Birth, Missionary, and Grief
About ten years ago, I entered the hospital room of one of my good friends. She lay in the bed, beautiful, radiant. Her new son lay on her chest, and he felt his mother’s love, outside of the womb, for the first time. The energy in the room and the bond between my friend and her beautiful baby brought me joy.
Shortly after I entered the room, one of my friend’s fellow church members visited the new mother and her son. She introduced herself, and we exchanged pleasantries. The new mother then explained that the visitor just returned from a missionary trip to South Africa. The visitor told us about her experience, but she complained about one of the South African missionaries she worked alongside. “The only issue I had was with one of my fellow missionaries who wanted to take a month off to grieve the death of a relative. He should only take three days to grieve.”
I was shocked by her statement. Who was she to dictate how her fellow missionary should grieve? After she finished ranting, I congratulated my friend, and I left.
Grief and the Loss of my Father
Since I lost my father in 2018 and since the COVID-19 pandemic hit, I often think about my hospital room interaction. Like the person I met in the hospital room, people will try to dictate how others should grieve. HR departments even dictate how many grief days workers can take. However, grief, for me, is personal. I reject the American cultural practice of “stay strong, get over it, and get back to work.” I chose to feel and grieve my father’s death, and I choose to grieve all who’ve died from COVID-19.
When my dad died, I grieved on my terms and took authority over my grief process. Weirdly, the hospital experience with the missionary prepared me for this. No one is going to tell me how I should grieve. I cried, wept, and cried some more for months after my dad died. I still weep sometimes. This outward expression of my inward feelings reminds me of how love and grief are connected. My grief therapist helped me make this connection.
My grief also gave me a fresh perspective on my purpose and existence. I began to live with new vigor because, for the first time, I understood the fragility of life. My dad went into the hospital for a routine procedure, and he did not survive. Before my family knew he was dying, my dad lay in the hospital bed and told the family about his imminent death. His preparation did not prevent my family or me from grieving his loss.
My grief propelled me to do the best I can, doing whatever I can, with the time I have. Before my dad died, he encouraged me to share my writings. Two months after he died, I published my first book. My grief and love for him empowered me to write and share. Since then, I’ve committed to writing. I’ve even published another book and contributed to an anthology. I don’t know if I would have committed to writing if I had not honored my dad and grieved.
Grief and COVID-19
I am currently grieving the thousands of lives lost because of COVID-19. I look at the death numbers, today over 460,000 Americans have died, and I think about the people and the stories that exist beyond the statistics. My next-door neighbor, my only neighbor, a grandmother, musician, and voice teacher, died during this era of COVID-19. Every time I look at her house, I get emotional and grieve. Her virtual funeral took place two weeks after her death because of COVID-19’s impact on the funeral home. I think about my mom’s neighbor, a hard worker, husband, father, and a person who looked after my mother when my father died, who died of COVID-19. My heart breaks, and I grieve.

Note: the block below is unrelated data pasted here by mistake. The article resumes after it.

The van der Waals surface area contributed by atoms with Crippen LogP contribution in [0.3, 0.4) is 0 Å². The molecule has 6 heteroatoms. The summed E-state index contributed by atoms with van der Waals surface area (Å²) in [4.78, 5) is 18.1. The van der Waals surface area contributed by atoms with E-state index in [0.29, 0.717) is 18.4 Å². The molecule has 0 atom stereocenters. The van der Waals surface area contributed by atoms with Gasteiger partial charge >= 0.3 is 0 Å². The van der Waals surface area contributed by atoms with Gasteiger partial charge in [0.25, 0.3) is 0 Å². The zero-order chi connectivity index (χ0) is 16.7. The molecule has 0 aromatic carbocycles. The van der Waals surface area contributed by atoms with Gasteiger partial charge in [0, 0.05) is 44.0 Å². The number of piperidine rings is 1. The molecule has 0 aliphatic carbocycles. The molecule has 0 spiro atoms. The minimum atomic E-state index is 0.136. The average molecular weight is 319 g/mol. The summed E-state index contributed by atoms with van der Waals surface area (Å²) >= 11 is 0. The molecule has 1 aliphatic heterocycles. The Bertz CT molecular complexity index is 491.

As I navigate my COVID-19 grief, I also navigate the loss of routine grief practices that are important to me. COVID-19 changed homegoing celebrations, repass options, and even the opportunity to hug loved ones who need touch. These common expressions of collective grief aren’t routine anymore, and many people are grieving in isolation, even me.
Coping with Grief
To help cope with loss and grief, I have to remind myself that:
- Grief is Natural. There is no right or wrong way to grieve, but this emotion is a natural response to loss. To better understand grief, check out the stages of grief.
- Grief Leads to Breakthroughs. I’ve learned, especially after my dad died, to make the dash between my birthday and death day matter. Grief, for me, births greater purpose and gives me greater resilience to make that dash matter.
- Empathy Matters. I can’t physically touch every family who has lost a loved one to COVID-19, but I can empathize with their loss. Physical distance doesn’t mean I have to be emotionally distant.
- Help is Available. I found an excellent therapist who helped me navigate my grief when my dad died. Reaching out and seeking help is not a sign of weakness but of strength and courage.
- Prayer is Powerful. I pray breath prayers to help me cope with grief. These prayers center me, strengthen me, and give me peace.
- Gratitude Determines Altitude. Zig Ziglar once said, “It is your attitude, more than your aptitude, that will determine your altitude.” I’ve replaced “attitude” with “gratitude” because I’ve found that practicing gratitude lifts me. Before I get out of bed, I meditate on gratitude. I think about things I am grateful for, and this helps me stay positive throughout the day. This practice helps me with grief.
Grieve on your own terms!